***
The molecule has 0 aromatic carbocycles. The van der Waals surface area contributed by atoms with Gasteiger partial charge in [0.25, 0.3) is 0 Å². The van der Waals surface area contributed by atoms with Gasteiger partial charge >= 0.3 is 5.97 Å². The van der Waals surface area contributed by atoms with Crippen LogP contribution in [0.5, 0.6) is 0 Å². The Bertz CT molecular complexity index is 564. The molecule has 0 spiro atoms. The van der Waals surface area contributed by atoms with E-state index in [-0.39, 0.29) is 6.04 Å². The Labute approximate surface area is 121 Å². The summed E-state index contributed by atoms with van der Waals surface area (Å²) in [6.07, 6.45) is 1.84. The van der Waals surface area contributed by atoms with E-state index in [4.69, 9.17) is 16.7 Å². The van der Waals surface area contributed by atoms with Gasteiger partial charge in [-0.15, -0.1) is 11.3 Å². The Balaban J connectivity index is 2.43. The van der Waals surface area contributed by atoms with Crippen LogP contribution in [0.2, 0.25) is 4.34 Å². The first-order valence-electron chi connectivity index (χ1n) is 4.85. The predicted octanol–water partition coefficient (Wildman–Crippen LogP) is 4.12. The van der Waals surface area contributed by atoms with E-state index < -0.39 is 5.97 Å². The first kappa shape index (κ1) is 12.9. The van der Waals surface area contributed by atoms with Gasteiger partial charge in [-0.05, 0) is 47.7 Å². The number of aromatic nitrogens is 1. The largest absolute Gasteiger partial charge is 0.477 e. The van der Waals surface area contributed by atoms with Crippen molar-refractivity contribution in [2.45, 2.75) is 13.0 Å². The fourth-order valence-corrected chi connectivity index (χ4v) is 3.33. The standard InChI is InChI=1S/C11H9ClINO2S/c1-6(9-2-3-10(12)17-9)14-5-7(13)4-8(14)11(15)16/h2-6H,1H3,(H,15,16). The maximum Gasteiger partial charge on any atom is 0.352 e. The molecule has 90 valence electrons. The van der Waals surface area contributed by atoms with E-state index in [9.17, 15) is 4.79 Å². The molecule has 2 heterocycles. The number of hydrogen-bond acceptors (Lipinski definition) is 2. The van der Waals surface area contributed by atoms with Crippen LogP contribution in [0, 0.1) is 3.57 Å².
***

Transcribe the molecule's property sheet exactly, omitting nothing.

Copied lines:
The molecule has 0 aromatic carbocycles. The van der Waals surface area contributed by atoms with Gasteiger partial charge in [0.25, 0.3) is 0 Å². The van der Waals surface area contributed by atoms with Gasteiger partial charge >= 0.3 is 5.97 Å². The van der Waals surface area contributed by atoms with Crippen LogP contribution in [0.5, 0.6) is 0 Å². The Bertz CT molecular complexity index is 564. The molecule has 0 spiro atoms. The van der Waals surface area contributed by atoms with E-state index in [-0.39, 0.29) is 6.04 Å². The Labute approximate surface area is 121 Å². The summed E-state index contributed by atoms with van der Waals surface area (Å²) in [6.07, 6.45) is 1.84. The van der Waals surface area contributed by atoms with E-state index in [4.69, 9.17) is 16.7 Å². The van der Waals surface area contributed by atoms with Gasteiger partial charge in [-0.15, -0.1) is 11.3 Å². The Balaban J connectivity index is 2.43. The van der Waals surface area contributed by atoms with Crippen LogP contribution in [0.2, 0.25) is 4.34 Å². The first-order valence-electron chi connectivity index (χ1n) is 4.85. The predicted octanol–water partition coefficient (Wildman–Crippen LogP) is 4.12. The van der Waals surface area contributed by atoms with E-state index < -0.39 is 5.97 Å². The first kappa shape index (κ1) is 12.9. The van der Waals surface area contributed by atoms with Gasteiger partial charge in [-0.05, 0) is 47.7 Å². The number of aromatic nitrogens is 1. The largest absolute Gasteiger partial charge is 0.477 e. The van der Waals surface area contributed by atoms with Crippen molar-refractivity contribution in [2.45, 2.75) is 13.0 Å². The fourth-order valence-corrected chi connectivity index (χ4v) is 3.33. The standard InChI is InChI=1S/C11H9ClINO2S/c1-6(9-2-3-10(12)17-9)14-5-7(13)4-8(14)11(15)16/h2-6H,1H3,(H,15,16). The maximum Gasteiger partial charge on any atom is 0.352 e. The molecule has 90 valence electrons. The van der Waals surface area contributed by atoms with E-state index in [9.17, 15) is 4.79 Å². The molecule has 2 heterocycles. The number of hydrogen-bond acceptors (Lipinski definition) is 2. The van der Waals surface area contributed by atoms with Crippen LogP contribution in [0, 0.1) is 3.57 Å².